Clinical Nurse Specialist
A clinical nurse specialist (CNS) is a graduate-level registered nurse who is certified in a specialty of choice. Obtaining specialty certification demonstrates an advanced level of knowledge as well as advanced clinical skills in a niche area of nursing.
There are differences between a nurse practitioner (NP) and CNS. While both are advanced-practice registered nurses, their roles are different.
- Take comprehensive health histories
- Diagnose, treat, and manage chronic and acute illnesses
- Often act a primary care provider
- Prescribe medications
Clinical nurse specialists have a different scope of practice. They can prescribe medications if they apply for authority to do so, but this is not always required in their practice. They usually focus on education, research, and consulting.
Why Are Clinical Nurse Specialists So Important?
Clinical nurse specialists are leaders in the field of nursing. They serve as mentors, educators, and advocates. They demonstrate expertise in their specialty area and maintain strong clinical skills.
As leaders, they can also promote and facilitate change. They utilize evidence-based practice to educate other nurses and to assist in developing cost-saving strategies in the delivery of care. They can also bring their observations and experience in patient care and apply it to research, policies, and to improve practices.
Nurses looking to advance to a CNS should value evidence-based practice. This means adhering to practices that have been proven effective through clinical research. Since research and therefore practice is always changing, nurses interested in a CNS role should be flexible and willing to facilitate and accept change.
Nurses should also be interested in education, as educating other nurses on best practices and current research is a significant component of what they do.
Nurses should be able to work well in groups and utilize a team approach to healthcare. A large part of the CNS role is to collaborate with all members of the healthcare team. Effective communication is essential.
Leadership skills are also a must with CNSs. They serve as mentors to nurses and bring their knowledge of bedside nursing to organizational leadership to improve clinical practice.
What Are the Educational Requirements for a Clinical Nurse Specialist?
Clinical nurse specialists are advanced-practice registered nurses who have completed a master's program in nursing (MSN) or doctoral degree program (DNP). A DNP is necessary for those who wish to focus on research.
To advance to a master's degree or doctoral in nursing, a student must complete an accredited nursing program and obtain a bachelor's degree in nursing (BSN). Students should be sure the school is accredited by the Commission on Collegiate Nursing Education (CCNE) or the Accreditation Commission for Education in Nursing (ACEN).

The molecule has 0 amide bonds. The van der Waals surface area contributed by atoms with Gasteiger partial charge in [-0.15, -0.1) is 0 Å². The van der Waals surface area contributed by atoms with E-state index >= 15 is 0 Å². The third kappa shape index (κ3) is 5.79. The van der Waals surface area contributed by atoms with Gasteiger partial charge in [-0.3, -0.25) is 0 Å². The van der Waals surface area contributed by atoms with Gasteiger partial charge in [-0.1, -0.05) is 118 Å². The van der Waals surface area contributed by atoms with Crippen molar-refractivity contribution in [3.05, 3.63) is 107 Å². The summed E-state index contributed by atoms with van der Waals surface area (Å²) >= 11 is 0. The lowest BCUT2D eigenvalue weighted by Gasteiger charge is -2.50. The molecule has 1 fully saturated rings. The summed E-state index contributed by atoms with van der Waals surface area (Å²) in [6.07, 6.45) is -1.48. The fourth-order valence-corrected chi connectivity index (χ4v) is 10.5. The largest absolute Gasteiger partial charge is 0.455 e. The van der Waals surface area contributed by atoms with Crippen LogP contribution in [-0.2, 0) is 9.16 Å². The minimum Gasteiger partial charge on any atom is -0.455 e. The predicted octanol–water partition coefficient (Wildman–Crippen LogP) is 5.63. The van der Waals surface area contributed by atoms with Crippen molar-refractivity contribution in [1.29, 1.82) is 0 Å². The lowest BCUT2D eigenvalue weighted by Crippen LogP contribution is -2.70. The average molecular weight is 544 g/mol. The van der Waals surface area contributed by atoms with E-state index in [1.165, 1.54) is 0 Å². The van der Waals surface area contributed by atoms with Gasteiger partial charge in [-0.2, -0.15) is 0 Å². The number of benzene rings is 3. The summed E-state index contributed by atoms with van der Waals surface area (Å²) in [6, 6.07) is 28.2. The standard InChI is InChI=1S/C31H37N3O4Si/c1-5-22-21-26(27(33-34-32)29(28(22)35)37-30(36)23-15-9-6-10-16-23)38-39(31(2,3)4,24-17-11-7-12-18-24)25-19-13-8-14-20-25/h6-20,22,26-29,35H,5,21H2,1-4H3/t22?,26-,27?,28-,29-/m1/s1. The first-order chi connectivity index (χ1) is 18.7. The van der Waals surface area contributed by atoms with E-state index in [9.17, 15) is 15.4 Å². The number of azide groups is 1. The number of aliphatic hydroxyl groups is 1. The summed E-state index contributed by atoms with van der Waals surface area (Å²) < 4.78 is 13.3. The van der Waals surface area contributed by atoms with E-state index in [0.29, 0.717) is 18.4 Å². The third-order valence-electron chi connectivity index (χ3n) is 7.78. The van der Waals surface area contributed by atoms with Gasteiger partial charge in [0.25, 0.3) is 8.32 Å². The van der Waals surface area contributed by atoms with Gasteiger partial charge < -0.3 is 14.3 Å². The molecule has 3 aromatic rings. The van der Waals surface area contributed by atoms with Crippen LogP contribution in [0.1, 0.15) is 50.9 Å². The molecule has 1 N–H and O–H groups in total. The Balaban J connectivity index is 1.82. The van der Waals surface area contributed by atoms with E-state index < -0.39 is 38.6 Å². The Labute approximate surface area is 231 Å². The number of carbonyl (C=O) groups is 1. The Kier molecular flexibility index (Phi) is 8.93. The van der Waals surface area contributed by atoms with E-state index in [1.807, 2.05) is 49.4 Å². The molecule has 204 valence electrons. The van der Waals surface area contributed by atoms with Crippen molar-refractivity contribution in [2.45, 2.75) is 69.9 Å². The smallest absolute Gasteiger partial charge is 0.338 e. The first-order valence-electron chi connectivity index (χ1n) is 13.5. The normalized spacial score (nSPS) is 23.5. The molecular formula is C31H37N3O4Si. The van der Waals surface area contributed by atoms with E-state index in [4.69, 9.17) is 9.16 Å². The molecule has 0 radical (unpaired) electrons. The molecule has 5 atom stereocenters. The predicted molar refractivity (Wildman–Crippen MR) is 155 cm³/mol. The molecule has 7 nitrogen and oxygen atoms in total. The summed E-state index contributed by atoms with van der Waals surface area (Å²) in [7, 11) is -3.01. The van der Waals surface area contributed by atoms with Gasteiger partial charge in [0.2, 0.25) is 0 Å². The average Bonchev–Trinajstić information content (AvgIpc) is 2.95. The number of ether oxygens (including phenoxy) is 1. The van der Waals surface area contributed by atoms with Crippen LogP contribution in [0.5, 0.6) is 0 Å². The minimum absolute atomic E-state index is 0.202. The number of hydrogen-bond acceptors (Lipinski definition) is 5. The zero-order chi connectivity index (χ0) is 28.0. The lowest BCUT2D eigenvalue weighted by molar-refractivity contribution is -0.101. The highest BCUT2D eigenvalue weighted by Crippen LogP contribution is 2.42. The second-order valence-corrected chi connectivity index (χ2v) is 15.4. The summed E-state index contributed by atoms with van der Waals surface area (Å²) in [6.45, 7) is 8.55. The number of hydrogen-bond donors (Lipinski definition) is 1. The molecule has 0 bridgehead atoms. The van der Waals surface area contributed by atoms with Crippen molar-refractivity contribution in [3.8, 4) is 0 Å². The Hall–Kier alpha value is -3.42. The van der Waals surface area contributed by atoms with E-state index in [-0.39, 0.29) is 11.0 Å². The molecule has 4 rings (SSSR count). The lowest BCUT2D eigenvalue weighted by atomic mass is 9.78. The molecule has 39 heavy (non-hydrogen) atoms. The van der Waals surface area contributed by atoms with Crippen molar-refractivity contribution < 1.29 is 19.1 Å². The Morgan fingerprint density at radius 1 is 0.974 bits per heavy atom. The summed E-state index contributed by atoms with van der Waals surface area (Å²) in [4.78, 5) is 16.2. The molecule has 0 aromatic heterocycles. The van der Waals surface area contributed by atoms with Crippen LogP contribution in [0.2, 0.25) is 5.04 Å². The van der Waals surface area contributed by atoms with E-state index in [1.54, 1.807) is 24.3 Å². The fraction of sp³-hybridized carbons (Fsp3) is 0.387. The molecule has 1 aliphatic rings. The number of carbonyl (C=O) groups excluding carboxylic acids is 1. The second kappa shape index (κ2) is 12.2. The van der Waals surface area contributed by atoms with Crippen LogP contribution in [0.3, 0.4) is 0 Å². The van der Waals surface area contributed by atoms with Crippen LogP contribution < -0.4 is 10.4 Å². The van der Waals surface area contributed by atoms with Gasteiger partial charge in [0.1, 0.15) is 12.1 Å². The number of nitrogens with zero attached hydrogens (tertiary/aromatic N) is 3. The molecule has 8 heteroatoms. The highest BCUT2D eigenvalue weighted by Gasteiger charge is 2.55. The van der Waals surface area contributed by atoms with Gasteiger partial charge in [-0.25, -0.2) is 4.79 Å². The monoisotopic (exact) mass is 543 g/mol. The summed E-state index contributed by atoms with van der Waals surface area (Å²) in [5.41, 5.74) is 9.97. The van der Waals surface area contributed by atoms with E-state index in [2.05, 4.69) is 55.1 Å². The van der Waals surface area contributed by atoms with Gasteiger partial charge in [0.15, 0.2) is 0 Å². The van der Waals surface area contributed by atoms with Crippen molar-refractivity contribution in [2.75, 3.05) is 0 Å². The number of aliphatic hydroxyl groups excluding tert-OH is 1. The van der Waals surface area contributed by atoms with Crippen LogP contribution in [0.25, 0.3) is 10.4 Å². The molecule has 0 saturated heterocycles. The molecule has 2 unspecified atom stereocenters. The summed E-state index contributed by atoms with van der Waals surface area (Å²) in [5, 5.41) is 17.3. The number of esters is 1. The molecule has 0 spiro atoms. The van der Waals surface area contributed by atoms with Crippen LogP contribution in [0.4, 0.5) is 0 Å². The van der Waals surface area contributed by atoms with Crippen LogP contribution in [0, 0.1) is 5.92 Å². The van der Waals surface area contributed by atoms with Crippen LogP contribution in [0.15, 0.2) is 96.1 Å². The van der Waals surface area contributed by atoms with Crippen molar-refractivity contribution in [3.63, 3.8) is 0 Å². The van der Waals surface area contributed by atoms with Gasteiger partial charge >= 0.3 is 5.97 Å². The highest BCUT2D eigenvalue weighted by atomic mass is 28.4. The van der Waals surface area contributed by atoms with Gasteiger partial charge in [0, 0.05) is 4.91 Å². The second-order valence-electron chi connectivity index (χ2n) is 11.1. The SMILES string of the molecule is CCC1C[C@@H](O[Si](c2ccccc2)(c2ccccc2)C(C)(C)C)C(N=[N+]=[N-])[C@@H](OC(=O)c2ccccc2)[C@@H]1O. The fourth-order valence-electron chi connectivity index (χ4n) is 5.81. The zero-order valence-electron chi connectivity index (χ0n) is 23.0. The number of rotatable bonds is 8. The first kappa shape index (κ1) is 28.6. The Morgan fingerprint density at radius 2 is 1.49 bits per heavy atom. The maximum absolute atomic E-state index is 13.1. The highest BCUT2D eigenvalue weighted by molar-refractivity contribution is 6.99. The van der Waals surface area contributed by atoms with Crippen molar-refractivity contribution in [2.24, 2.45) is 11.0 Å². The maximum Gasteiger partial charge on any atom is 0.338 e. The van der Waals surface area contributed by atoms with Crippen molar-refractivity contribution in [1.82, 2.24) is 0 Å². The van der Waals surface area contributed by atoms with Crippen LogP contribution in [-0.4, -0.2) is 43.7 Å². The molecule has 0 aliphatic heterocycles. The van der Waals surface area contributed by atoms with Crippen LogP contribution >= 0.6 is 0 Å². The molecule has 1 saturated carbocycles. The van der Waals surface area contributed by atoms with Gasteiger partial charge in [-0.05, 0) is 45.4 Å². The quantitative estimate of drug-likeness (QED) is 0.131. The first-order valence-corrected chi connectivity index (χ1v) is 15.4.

Successful completion of the NCLEX-RN is needed for licensure. The length of time it takes to obtain an MSN depends on the nurse’s starting point:
- Nursing students enrolled in a BSN program complete in about four years
- RN to BSN takes about two years
- BSN to MSN takes about two years
- BSN to DNP takes three to four years
- MSN to DNP takes one to two years
Additionally, both online programs and classroom programs are available to accommodate students. Both types have pros and cons depending on students' needs, therefore researching individual schools is encouraged.
Schools may offer CNS tracks in:
- Adult health
- Adult gerontology
- Acute care
- Psychiatric/mental health
- Women's health
- Community care/health
General advanced-practice courses include concepts such as:
- Health promotion and maintenance
- Advanced pathophysiology
- Advanced health assessment
- Pharmacology for advanced practice nurses
The core curriculum for clinical nurse specialists include courses on:
- Theory and ethics
- Application of research to practice
- Context of health care for advanced-practice nursing
- Statistics in nursing research
Are Any Certifications or Credentials Required?
Upon completion of the MSN or DNP program, clinical nurse specialists can obtain additional certification(s) in the specialty of choice. The American Nurses Credentialing Center (ANCC) offers certification in the following areas:
- Adult health
- Adult psychiatric-mental health
- Child/adolescent psychiatric mental health
Basic requirements for certification are:
- Current RN license
- MSN, Postgraduate, or Doctoral degree
- Graduate program must include three separate courses in
- Advanced physical/health assessment
- Advanced Pharmacology
- Advanced pathophysiology
- Worked a minimum of 500 supervised, clinical hours in the CNS role and population of choice
Additional requirements are needed for certification in adult gerontology, pediatric, and mental health specialties. Certification is obtained by exam and is valid for five years.